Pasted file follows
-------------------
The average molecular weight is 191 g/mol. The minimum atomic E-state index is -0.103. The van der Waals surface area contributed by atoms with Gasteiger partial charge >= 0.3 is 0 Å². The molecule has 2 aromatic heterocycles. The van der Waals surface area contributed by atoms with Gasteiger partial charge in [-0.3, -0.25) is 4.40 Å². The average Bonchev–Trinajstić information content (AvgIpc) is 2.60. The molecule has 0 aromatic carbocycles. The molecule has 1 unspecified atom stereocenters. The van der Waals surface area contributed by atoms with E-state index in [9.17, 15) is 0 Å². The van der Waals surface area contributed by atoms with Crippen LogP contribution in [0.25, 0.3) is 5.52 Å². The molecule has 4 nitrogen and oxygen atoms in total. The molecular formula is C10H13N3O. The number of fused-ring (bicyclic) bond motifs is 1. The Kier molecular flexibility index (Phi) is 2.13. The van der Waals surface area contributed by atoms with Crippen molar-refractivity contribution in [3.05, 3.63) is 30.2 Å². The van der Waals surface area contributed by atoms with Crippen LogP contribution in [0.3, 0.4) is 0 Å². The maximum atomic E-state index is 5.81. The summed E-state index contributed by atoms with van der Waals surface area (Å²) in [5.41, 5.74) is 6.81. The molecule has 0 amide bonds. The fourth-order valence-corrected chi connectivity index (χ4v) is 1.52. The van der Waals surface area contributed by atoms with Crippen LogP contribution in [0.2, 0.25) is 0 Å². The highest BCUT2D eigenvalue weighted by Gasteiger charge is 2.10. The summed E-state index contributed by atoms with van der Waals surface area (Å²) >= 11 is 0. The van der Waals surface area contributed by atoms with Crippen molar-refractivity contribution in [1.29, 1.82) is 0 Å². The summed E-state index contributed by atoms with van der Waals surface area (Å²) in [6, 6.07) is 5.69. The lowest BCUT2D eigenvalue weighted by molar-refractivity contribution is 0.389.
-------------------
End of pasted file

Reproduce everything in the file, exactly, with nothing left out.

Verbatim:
The average molecular weight is 191 g/mol. The minimum atomic E-state index is -0.103. The van der Waals surface area contributed by atoms with Gasteiger partial charge >= 0.3 is 0 Å². The molecule has 2 aromatic heterocycles. The van der Waals surface area contributed by atoms with Gasteiger partial charge in [-0.3, -0.25) is 4.40 Å². The average Bonchev–Trinajstić information content (AvgIpc) is 2.60. The molecule has 0 aromatic carbocycles. The molecule has 1 unspecified atom stereocenters. The van der Waals surface area contributed by atoms with E-state index in [9.17, 15) is 0 Å². The van der Waals surface area contributed by atoms with Crippen LogP contribution in [0.25, 0.3) is 5.52 Å². The molecule has 4 nitrogen and oxygen atoms in total. The molecular formula is C10H13N3O. The number of fused-ring (bicyclic) bond motifs is 1. The Kier molecular flexibility index (Phi) is 2.13. The van der Waals surface area contributed by atoms with Crippen molar-refractivity contribution in [3.05, 3.63) is 30.2 Å². The van der Waals surface area contributed by atoms with Crippen LogP contribution in [0.3, 0.4) is 0 Å². The maximum atomic E-state index is 5.81. The summed E-state index contributed by atoms with van der Waals surface area (Å²) in [5.41, 5.74) is 6.81. The molecule has 0 amide bonds. The fourth-order valence-corrected chi connectivity index (χ4v) is 1.52. The van der Waals surface area contributed by atoms with Crippen LogP contribution in [0.2, 0.25) is 0 Å². The highest BCUT2D eigenvalue weighted by Gasteiger charge is 2.10. The summed E-state index contributed by atoms with van der Waals surface area (Å²) >= 11 is 0. The van der Waals surface area contributed by atoms with Crippen molar-refractivity contribution in [1.29, 1.82) is 0 Å². The summed E-state index contributed by atoms with van der Waals surface area (Å²) in [6, 6.07) is 5.69. The lowest BCUT2D eigenvalue weighted by molar-refractivity contribution is 0.389.